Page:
An old way of pulling finished prints out of polymer just got a hundred times faster.
You’d be forgiven for not knowing where the bleeding edge of 3D printing is. The technology only became visible in the last 30 years, under the name of “rapid prototyping” technologies. Today, there seems to be a Kickstarter or start up for some new 3D printing tech behind every click. They are either getting cheaper or smaller or more user-friendly or faster. But nothing on the market is anywhere close to what company Carbon3D is unveiling.
The 3D printing you’re likely familiar with is called Fused Deposition Modeling (FDM). Patented in 1989, this is where an extruder deposits a layer of material one 2D slice at a time to render a complete 3D object from the ground up, according to a computer model. This is the process used in most entry-level 3D printers, and the one most available to the public. However, the true origin of the 3D printer was a few years before. In 1986, the first patent was issued for a stereolithography appartus (SLA), which printed objects not with additive layers, but with light.
Instead of depositing some polymer one layer at a time, SLA uses a ultra-violet laser to trace out 2D cross sections in a pool of resin. The UV light quickly cures the resin at the bottom of the vat, making a layer to build upon.
Another process, called Digital Light Projection or DLP, works in much the same way. But DLP projects a full cross section from below the vat onto a plate that is slowly pulled upwards to cure the next layer.
All of the current 3D printing techniques have their advantages. They also share one disadvantage: they are slow. That’s where Carbon3D’s “breakthrough” CLIP technique comes in. It’s a hundred times faster than any printer to date.
Continuous Liquid Interface Production or CLIP 3D printing is a rapid form of DLP printing. DLP builds models by projecting cross sections from the bottom of the printer up into a resin-filled vat and onto a plate, which is slowly pulled upwards. A clear glass plate at the bottom of an apparatus allows light to pass through and affect the resin. CLIP does almost the same thing, but the glass barrier is replaced with a window that oxygen can cross.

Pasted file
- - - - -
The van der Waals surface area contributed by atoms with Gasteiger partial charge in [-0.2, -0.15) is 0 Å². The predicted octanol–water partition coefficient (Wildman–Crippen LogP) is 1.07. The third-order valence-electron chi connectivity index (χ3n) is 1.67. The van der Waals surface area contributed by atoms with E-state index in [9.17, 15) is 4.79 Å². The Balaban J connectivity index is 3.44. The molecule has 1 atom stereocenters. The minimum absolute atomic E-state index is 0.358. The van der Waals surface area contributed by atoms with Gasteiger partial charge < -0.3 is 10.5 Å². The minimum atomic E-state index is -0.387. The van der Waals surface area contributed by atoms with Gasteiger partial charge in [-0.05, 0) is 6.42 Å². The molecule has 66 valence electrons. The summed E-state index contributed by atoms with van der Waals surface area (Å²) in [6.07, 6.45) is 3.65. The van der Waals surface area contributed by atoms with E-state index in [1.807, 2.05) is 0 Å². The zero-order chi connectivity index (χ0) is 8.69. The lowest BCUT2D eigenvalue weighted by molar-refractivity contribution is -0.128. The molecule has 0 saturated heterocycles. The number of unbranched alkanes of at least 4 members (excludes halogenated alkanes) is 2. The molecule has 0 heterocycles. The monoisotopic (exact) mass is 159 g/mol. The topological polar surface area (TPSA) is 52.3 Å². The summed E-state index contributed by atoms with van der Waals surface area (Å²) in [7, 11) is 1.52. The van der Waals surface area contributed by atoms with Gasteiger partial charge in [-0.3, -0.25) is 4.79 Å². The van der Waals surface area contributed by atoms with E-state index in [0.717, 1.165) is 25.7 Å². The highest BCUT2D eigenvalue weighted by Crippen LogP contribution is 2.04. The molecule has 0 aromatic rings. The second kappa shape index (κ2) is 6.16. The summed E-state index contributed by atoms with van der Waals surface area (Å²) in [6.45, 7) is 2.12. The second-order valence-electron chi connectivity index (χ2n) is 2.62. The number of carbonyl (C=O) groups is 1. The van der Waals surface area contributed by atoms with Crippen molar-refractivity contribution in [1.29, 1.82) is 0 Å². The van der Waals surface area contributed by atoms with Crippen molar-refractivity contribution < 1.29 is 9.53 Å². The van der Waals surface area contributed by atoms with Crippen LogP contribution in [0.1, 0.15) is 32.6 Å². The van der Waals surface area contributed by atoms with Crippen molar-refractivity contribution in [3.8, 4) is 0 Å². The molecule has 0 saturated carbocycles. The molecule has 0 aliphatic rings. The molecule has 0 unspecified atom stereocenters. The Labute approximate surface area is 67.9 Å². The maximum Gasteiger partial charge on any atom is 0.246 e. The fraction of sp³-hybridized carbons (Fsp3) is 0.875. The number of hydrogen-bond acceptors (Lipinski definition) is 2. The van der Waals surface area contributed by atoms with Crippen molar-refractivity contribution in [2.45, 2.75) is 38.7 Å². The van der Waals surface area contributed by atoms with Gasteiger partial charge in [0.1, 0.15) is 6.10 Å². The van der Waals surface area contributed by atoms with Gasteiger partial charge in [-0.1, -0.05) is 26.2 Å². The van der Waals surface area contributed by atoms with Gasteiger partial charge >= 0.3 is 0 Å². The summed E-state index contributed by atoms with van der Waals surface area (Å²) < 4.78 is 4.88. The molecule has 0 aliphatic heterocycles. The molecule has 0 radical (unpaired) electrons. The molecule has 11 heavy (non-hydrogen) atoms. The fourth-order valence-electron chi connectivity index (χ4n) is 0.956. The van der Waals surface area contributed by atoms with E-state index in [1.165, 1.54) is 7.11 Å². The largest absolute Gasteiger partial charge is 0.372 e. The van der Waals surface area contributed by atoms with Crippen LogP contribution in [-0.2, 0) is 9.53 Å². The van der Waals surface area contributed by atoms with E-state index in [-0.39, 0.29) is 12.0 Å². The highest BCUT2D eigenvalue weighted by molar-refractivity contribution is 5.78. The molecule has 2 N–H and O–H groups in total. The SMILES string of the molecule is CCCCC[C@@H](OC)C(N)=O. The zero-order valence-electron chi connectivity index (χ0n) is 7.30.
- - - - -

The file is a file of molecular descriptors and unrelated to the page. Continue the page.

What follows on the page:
Oxygen is the enemy of 3D printing techniques that cure resin in a pool like CLIP, SLA, or DLP. The element prevents hardening from happening even if UV light is shining. But CLIP takes advantage of this. By using a window that allows oxygen through, a razor-thin “dead zone” is created directly above it. It is in this interface that is the width of 2-3 blood cells where a controlled and fluid hardening of resin occurs.
The exact details on how CLIP works will be outlined this Friday in the journal Science. For now, the results speak for themselves. For example, the Solidator DLP 3D printer can print 0.1 millimeters of an object every 10 seconds. The Kudo3D SLA/DLP printer can craft around 2 inches per hour. The Kast 3D printer, claimed to be 5-12 times faster than other SLA/DLP printers, prints at 5 inches per hour.
Carbon3D CLIP technology can print up to 40 inches per hour.
By allowing a specific amount of oxygen to bleed through the window at the bottom of the device, CLIP technology can rapidly fabricate objects, at high resolutions, with none of the layered qualities of other printers.
Speed isn’t the only aspect of 3D printing CLIP could revolutionize. By using a process that avoids the layering effects of other 3D printing techniques, CLIP can build objects out of materials that aren’t simply rigid plastics. Using what is basically rubber, CLIP can print objects that bounce.
Carbon3D has apparently come out of nowhere with a way to 3D print objects 100 times faster than the printers the public is familiar with. It seems too good to be true, like some over-hyped fluke. But with $41 million raised in partnership with one of the largest venture capital firms on the planet and another leader in technology investing, CLIP could be a legitimate leap forward when it hits the market.
IMAGES: Carbon3D, Inc.